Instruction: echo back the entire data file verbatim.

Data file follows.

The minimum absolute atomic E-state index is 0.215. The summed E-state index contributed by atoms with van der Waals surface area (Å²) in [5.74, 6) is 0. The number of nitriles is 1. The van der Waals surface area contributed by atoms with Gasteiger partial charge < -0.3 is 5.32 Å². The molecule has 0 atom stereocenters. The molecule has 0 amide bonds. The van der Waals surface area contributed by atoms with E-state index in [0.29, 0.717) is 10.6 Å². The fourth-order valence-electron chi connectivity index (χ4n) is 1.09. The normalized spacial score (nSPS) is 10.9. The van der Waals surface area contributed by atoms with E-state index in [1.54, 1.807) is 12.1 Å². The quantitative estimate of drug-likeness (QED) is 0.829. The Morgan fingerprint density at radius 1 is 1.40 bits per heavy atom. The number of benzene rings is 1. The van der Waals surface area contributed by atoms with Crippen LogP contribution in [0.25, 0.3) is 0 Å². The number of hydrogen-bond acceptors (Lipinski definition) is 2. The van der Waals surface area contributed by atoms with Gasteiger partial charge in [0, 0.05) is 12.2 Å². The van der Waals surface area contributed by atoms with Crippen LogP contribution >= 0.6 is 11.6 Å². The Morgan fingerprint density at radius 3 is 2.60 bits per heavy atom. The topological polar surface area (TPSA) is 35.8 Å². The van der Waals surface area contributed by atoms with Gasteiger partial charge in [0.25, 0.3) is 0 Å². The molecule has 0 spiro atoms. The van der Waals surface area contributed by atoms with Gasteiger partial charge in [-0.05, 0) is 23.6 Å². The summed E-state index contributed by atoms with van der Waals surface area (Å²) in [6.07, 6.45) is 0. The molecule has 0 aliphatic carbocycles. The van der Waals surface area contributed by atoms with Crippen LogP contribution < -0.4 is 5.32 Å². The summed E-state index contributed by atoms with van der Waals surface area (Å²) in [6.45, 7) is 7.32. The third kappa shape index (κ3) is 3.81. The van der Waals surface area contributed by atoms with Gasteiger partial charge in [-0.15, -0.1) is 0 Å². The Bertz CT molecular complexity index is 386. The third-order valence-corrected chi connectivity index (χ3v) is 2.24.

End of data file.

The minimum absolute atomic E-state index is 0.215. The summed E-state index contributed by atoms with van der Waals surface area (Å²) in [5.74, 6) is 0. The number of nitriles is 1. The van der Waals surface area contributed by atoms with Gasteiger partial charge < -0.3 is 5.32 Å². The molecule has 0 atom stereocenters. The molecule has 0 amide bonds. The van der Waals surface area contributed by atoms with E-state index in [0.29, 0.717) is 10.6 Å². The fourth-order valence-electron chi connectivity index (χ4n) is 1.09. The normalized spacial score (nSPS) is 10.9. The van der Waals surface area contributed by atoms with E-state index in [1.54, 1.807) is 12.1 Å². The quantitative estimate of drug-likeness (QED) is 0.829. The Morgan fingerprint density at radius 1 is 1.40 bits per heavy atom. The number of benzene rings is 1. The van der Waals surface area contributed by atoms with Crippen LogP contribution in [0.25, 0.3) is 0 Å². The number of hydrogen-bond acceptors (Lipinski definition) is 2. The van der Waals surface area contributed by atoms with Gasteiger partial charge in [0, 0.05) is 12.2 Å². The van der Waals surface area contributed by atoms with Crippen LogP contribution >= 0.6 is 11.6 Å². The Morgan fingerprint density at radius 3 is 2.60 bits per heavy atom. The topological polar surface area (TPSA) is 35.8 Å². The van der Waals surface area contributed by atoms with Gasteiger partial charge in [0.25, 0.3) is 0 Å². The molecule has 0 spiro atoms. The van der Waals surface area contributed by atoms with Gasteiger partial charge in [-0.05, 0) is 23.6 Å². The summed E-state index contributed by atoms with van der Waals surface area (Å²) in [6.07, 6.45) is 0. The molecule has 0 aliphatic carbocycles. The van der Waals surface area contributed by atoms with Crippen LogP contribution < -0.4 is 5.32 Å². The summed E-state index contributed by atoms with van der Waals surface area (Å²) in [6.45, 7) is 7.32. The third kappa shape index (κ3) is 3.81. The van der Waals surface area contributed by atoms with Gasteiger partial charge in [-0.15, -0.1) is 0 Å². The Bertz CT molecular complexity index is 386. The third-order valence-corrected chi connectivity index (χ3v) is 2.24.